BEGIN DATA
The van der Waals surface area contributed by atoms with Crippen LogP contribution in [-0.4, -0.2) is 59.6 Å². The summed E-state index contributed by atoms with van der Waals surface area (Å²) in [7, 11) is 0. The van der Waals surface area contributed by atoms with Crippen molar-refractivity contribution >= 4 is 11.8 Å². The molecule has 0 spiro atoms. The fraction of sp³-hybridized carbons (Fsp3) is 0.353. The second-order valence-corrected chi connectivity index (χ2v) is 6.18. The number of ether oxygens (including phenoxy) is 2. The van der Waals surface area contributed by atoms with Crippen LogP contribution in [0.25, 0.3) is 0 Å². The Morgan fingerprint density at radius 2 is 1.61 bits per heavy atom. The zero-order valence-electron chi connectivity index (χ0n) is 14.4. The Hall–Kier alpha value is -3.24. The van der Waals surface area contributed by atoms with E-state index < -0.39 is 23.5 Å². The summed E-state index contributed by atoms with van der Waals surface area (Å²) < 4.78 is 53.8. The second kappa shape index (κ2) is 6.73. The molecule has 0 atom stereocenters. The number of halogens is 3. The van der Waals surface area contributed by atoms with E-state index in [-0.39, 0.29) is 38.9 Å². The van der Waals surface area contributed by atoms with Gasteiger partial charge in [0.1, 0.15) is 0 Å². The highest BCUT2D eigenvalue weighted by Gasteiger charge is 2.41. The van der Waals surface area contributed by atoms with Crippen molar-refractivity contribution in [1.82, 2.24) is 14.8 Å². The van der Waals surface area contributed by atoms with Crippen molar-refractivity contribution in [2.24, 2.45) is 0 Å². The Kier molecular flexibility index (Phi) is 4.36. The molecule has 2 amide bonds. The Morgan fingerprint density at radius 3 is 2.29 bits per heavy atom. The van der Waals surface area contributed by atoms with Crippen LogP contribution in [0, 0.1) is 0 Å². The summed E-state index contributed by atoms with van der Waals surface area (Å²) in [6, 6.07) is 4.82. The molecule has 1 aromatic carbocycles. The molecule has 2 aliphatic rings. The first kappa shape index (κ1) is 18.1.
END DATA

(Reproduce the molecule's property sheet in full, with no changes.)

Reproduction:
The van der Waals surface area contributed by atoms with Crippen LogP contribution in [-0.4, -0.2) is 59.6 Å². The summed E-state index contributed by atoms with van der Waals surface area (Å²) in [7, 11) is 0. The van der Waals surface area contributed by atoms with Crippen molar-refractivity contribution >= 4 is 11.8 Å². The molecule has 0 spiro atoms. The fraction of sp³-hybridized carbons (Fsp3) is 0.353. The second-order valence-corrected chi connectivity index (χ2v) is 6.18. The number of ether oxygens (including phenoxy) is 2. The van der Waals surface area contributed by atoms with Crippen LogP contribution in [0.25, 0.3) is 0 Å². The Morgan fingerprint density at radius 2 is 1.61 bits per heavy atom. The zero-order valence-electron chi connectivity index (χ0n) is 14.4. The Hall–Kier alpha value is -3.24. The van der Waals surface area contributed by atoms with E-state index < -0.39 is 23.5 Å². The summed E-state index contributed by atoms with van der Waals surface area (Å²) < 4.78 is 53.8. The second kappa shape index (κ2) is 6.73. The molecule has 0 atom stereocenters. The number of halogens is 3. The van der Waals surface area contributed by atoms with E-state index in [-0.39, 0.29) is 38.9 Å². The van der Waals surface area contributed by atoms with Gasteiger partial charge in [0.1, 0.15) is 0 Å². The highest BCUT2D eigenvalue weighted by Gasteiger charge is 2.41. The van der Waals surface area contributed by atoms with Crippen molar-refractivity contribution in [1.82, 2.24) is 14.8 Å². The van der Waals surface area contributed by atoms with Crippen molar-refractivity contribution in [2.24, 2.45) is 0 Å². The Kier molecular flexibility index (Phi) is 4.36. The molecule has 2 amide bonds. The Morgan fingerprint density at radius 3 is 2.29 bits per heavy atom. The van der Waals surface area contributed by atoms with Crippen LogP contribution in [0, 0.1) is 0 Å². The summed E-state index contributed by atoms with van der Waals surface area (Å²) in [6, 6.07) is 4.82. The molecule has 1 aromatic carbocycles. The molecule has 2 aliphatic rings. The first kappa shape index (κ1) is 18.1.